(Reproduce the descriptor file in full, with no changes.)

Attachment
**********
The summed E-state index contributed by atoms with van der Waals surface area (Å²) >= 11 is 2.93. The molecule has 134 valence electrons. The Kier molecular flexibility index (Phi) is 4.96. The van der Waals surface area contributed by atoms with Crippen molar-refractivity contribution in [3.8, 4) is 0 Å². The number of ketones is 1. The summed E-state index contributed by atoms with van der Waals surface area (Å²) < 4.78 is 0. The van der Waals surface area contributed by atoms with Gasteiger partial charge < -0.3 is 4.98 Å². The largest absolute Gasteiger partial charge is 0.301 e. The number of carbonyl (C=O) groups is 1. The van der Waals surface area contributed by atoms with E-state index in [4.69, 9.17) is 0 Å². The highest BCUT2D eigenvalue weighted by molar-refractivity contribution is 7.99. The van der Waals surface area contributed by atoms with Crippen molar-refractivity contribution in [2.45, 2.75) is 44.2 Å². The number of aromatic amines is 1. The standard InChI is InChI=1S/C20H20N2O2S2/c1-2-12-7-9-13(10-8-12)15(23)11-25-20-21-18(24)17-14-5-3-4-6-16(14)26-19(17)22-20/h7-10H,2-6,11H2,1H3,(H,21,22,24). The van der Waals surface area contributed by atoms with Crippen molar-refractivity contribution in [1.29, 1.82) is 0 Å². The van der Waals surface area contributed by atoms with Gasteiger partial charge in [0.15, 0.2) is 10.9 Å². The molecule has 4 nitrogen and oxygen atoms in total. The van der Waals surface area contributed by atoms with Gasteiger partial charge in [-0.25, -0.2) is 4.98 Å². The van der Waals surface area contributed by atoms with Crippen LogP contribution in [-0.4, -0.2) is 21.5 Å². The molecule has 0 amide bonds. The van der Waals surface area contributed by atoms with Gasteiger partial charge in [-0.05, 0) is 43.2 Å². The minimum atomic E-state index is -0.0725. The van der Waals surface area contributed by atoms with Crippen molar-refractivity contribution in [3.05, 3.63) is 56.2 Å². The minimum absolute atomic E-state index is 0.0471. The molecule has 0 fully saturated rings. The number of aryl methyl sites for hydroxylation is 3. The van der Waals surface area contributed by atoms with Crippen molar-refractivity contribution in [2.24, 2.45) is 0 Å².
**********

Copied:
The summed E-state index contributed by atoms with van der Waals surface area (Å²) >= 11 is 2.93. The molecule has 134 valence electrons. The Kier molecular flexibility index (Phi) is 4.96. The van der Waals surface area contributed by atoms with Crippen molar-refractivity contribution in [3.8, 4) is 0 Å². The number of ketones is 1. The summed E-state index contributed by atoms with van der Waals surface area (Å²) < 4.78 is 0. The van der Waals surface area contributed by atoms with Gasteiger partial charge < -0.3 is 4.98 Å². The largest absolute Gasteiger partial charge is 0.301 e. The number of carbonyl (C=O) groups is 1. The van der Waals surface area contributed by atoms with E-state index in [4.69, 9.17) is 0 Å². The highest BCUT2D eigenvalue weighted by molar-refractivity contribution is 7.99. The van der Waals surface area contributed by atoms with Crippen molar-refractivity contribution in [2.45, 2.75) is 44.2 Å². The number of aromatic amines is 1. The standard InChI is InChI=1S/C20H20N2O2S2/c1-2-12-7-9-13(10-8-12)15(23)11-25-20-21-18(24)17-14-5-3-4-6-16(14)26-19(17)22-20/h7-10H,2-6,11H2,1H3,(H,21,22,24). The van der Waals surface area contributed by atoms with Crippen molar-refractivity contribution in [1.29, 1.82) is 0 Å². The van der Waals surface area contributed by atoms with Gasteiger partial charge in [0.15, 0.2) is 10.9 Å². The molecule has 4 nitrogen and oxygen atoms in total. The van der Waals surface area contributed by atoms with Gasteiger partial charge in [-0.25, -0.2) is 4.98 Å². The van der Waals surface area contributed by atoms with Crippen LogP contribution in [-0.4, -0.2) is 21.5 Å². The molecule has 0 amide bonds. The van der Waals surface area contributed by atoms with Gasteiger partial charge in [-0.05, 0) is 43.2 Å². The minimum atomic E-state index is -0.0725. The van der Waals surface area contributed by atoms with Crippen molar-refractivity contribution in [3.05, 3.63) is 56.2 Å². The minimum absolute atomic E-state index is 0.0471. The molecule has 0 fully saturated rings. The number of aryl methyl sites for hydroxylation is 3. The van der Waals surface area contributed by atoms with Crippen molar-refractivity contribution in [2.24, 2.45) is 0 Å².